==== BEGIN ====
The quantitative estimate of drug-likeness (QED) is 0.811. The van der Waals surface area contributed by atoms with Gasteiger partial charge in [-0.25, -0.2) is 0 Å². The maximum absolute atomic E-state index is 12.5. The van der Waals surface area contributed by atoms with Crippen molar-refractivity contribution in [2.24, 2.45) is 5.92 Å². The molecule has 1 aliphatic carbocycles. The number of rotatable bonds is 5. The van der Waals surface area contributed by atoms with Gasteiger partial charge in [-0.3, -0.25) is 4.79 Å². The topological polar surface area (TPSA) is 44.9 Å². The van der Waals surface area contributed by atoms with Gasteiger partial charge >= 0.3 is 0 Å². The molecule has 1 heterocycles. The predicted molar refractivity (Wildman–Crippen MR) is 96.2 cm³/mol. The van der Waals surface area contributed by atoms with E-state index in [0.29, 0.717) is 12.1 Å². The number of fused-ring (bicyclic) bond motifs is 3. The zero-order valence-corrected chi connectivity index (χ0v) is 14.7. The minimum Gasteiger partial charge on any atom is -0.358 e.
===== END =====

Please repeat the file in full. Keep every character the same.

The quantitative estimate of drug-likeness (QED) is 0.811. The van der Waals surface area contributed by atoms with Gasteiger partial charge in [-0.25, -0.2) is 0 Å². The maximum absolute atomic E-state index is 12.5. The van der Waals surface area contributed by atoms with Crippen molar-refractivity contribution in [2.24, 2.45) is 5.92 Å². The molecule has 1 aliphatic carbocycles. The number of rotatable bonds is 5. The van der Waals surface area contributed by atoms with Gasteiger partial charge in [-0.3, -0.25) is 4.79 Å². The topological polar surface area (TPSA) is 44.9 Å². The van der Waals surface area contributed by atoms with Gasteiger partial charge >= 0.3 is 0 Å². The molecule has 1 heterocycles. The predicted molar refractivity (Wildman–Crippen MR) is 96.2 cm³/mol. The van der Waals surface area contributed by atoms with E-state index in [0.29, 0.717) is 12.1 Å². The number of fused-ring (bicyclic) bond motifs is 3. The zero-order valence-corrected chi connectivity index (χ0v) is 14.7. The minimum Gasteiger partial charge on any atom is -0.358 e.